Prisoner of Woodstock

Dallas Taylor, Author, David Crosby, Introduction by Thunder's Mouth Press $22.95 (242p) ISBN 978-1-56025-072-2
This autobiography-cum-cautionary tale candidly explores the ``dark side'' of the music industry. Taylor, former drummer of Crosby, Stills and Nash, recounts the excitements and the risks of life in the rock 'n' roll fast lane. He explains that it is very difficult for a young musician to separate the trappings of a successful career--fame, money, sexual debauchery and drugs--from music-making. Consequently, Taylor became one of many rockers to suffer repeated bouts of substance abuse and many broken relationships. Taylor's dream of harmony and freedom--symbolized by the 1969 Woodstock festival--soured as his heroine addiction began to cost him jobs, friends and self-respect. After several suicide attempts, he kicked the habit in 1985, with the help of a treatment program, but his body had suffered; in 1991 he needed a liver transplant. While vividly capturing his younger self's wide-eyed enthusiasm for rock 'n' roll, Taylor begins each chapter with a graphic account of a physical and/or mental pain he has suffered while he played. He presents a stark picture of himself as a rock 'n' roll casualty, while maintaining a belief in the most positive, idealistic aspects of the contemporary music scene. Photos not seen by PW. (July)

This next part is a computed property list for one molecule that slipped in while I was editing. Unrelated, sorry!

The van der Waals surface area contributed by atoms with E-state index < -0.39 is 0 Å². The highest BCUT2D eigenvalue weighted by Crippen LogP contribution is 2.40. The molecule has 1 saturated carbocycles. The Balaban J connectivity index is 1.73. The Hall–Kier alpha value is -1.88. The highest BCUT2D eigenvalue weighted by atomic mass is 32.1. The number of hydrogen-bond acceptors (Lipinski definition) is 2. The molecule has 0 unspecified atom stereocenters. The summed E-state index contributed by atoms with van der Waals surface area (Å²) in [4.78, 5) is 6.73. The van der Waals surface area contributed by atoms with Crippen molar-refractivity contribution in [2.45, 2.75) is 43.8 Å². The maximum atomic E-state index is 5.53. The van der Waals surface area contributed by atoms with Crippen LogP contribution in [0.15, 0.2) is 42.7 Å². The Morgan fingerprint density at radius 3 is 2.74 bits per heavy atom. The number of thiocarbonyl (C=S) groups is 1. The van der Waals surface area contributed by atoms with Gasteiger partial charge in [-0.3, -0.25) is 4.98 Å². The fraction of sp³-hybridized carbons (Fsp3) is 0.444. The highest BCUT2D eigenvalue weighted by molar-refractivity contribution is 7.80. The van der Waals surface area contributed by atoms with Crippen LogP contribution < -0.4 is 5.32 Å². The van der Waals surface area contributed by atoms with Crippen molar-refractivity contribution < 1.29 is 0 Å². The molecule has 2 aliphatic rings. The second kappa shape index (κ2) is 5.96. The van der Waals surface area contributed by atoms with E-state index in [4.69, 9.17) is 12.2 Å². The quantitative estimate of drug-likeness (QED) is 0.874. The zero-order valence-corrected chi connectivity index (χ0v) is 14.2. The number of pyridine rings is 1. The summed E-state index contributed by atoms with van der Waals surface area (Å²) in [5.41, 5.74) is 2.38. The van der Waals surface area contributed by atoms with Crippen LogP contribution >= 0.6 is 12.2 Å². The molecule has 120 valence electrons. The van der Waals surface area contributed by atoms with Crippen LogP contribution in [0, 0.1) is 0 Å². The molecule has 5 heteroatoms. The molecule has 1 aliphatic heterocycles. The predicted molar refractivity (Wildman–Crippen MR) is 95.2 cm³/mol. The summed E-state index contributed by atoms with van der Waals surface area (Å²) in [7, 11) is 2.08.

Reviewed on: 05/30/1994
Release date: 06/01/1994
Paperback - 978-1-56025-087-6
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